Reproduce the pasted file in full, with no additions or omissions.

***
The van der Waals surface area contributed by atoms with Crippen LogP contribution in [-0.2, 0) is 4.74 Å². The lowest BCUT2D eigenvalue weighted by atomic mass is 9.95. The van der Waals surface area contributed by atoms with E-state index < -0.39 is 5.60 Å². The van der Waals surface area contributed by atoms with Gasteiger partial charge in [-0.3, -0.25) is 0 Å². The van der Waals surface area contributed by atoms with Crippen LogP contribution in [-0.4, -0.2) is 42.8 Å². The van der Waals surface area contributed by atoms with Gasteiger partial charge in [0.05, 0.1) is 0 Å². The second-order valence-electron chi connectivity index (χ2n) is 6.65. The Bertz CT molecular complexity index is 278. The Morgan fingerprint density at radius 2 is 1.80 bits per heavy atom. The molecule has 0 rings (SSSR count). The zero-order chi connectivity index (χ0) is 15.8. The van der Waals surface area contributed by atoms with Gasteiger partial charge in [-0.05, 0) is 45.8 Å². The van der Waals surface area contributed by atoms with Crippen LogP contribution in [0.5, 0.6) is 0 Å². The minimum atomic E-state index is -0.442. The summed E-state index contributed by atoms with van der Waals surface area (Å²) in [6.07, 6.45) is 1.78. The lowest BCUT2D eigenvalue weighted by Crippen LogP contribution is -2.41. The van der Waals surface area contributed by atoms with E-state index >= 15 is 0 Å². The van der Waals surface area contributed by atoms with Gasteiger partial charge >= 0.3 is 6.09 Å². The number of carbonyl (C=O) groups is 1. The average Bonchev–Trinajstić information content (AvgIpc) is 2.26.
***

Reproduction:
The van der Waals surface area contributed by atoms with Crippen LogP contribution in [-0.2, 0) is 4.74 Å². The lowest BCUT2D eigenvalue weighted by atomic mass is 9.95. The van der Waals surface area contributed by atoms with E-state index < -0.39 is 5.60 Å². The van der Waals surface area contributed by atoms with Gasteiger partial charge in [-0.3, -0.25) is 0 Å². The van der Waals surface area contributed by atoms with Crippen LogP contribution in [-0.4, -0.2) is 42.8 Å². The van der Waals surface area contributed by atoms with Gasteiger partial charge in [0.05, 0.1) is 0 Å². The second-order valence-electron chi connectivity index (χ2n) is 6.65. The Bertz CT molecular complexity index is 278. The Morgan fingerprint density at radius 2 is 1.80 bits per heavy atom. The molecule has 0 rings (SSSR count). The zero-order chi connectivity index (χ0) is 15.8. The van der Waals surface area contributed by atoms with Gasteiger partial charge in [-0.05, 0) is 45.8 Å². The van der Waals surface area contributed by atoms with Crippen LogP contribution in [0.5, 0.6) is 0 Å². The minimum atomic E-state index is -0.442. The summed E-state index contributed by atoms with van der Waals surface area (Å²) in [6.07, 6.45) is 1.78. The lowest BCUT2D eigenvalue weighted by Crippen LogP contribution is -2.41. The van der Waals surface area contributed by atoms with E-state index >= 15 is 0 Å². The van der Waals surface area contributed by atoms with Gasteiger partial charge >= 0.3 is 6.09 Å². The number of carbonyl (C=O) groups is 1. The average Bonchev–Trinajstić information content (AvgIpc) is 2.26.